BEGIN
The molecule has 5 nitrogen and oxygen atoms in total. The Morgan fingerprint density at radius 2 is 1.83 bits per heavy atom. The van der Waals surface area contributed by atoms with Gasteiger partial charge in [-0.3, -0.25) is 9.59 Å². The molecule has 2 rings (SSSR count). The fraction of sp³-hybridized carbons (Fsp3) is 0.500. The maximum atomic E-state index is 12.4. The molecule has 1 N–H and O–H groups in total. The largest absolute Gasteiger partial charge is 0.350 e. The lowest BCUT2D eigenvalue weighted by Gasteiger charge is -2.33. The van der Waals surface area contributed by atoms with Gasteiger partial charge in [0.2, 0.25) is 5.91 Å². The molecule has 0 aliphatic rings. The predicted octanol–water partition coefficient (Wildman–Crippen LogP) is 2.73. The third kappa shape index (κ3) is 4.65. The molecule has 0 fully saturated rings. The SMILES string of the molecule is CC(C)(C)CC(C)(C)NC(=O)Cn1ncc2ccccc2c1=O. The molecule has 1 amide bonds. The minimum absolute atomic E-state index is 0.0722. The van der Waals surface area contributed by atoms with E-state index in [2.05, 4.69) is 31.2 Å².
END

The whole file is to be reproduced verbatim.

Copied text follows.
The molecule has 5 nitrogen and oxygen atoms in total. The Morgan fingerprint density at radius 2 is 1.83 bits per heavy atom. The van der Waals surface area contributed by atoms with Gasteiger partial charge in [-0.3, -0.25) is 9.59 Å². The molecule has 2 rings (SSSR count). The fraction of sp³-hybridized carbons (Fsp3) is 0.500. The maximum atomic E-state index is 12.4. The molecule has 1 N–H and O–H groups in total. The largest absolute Gasteiger partial charge is 0.350 e. The lowest BCUT2D eigenvalue weighted by Gasteiger charge is -2.33. The van der Waals surface area contributed by atoms with Gasteiger partial charge in [0.2, 0.25) is 5.91 Å². The molecule has 0 aliphatic rings. The predicted octanol–water partition coefficient (Wildman–Crippen LogP) is 2.73. The third kappa shape index (κ3) is 4.65. The molecule has 0 fully saturated rings. The SMILES string of the molecule is CC(C)(C)CC(C)(C)NC(=O)Cn1ncc2ccccc2c1=O. The molecule has 1 amide bonds. The minimum absolute atomic E-state index is 0.0722. The van der Waals surface area contributed by atoms with E-state index in [2.05, 4.69) is 31.2 Å².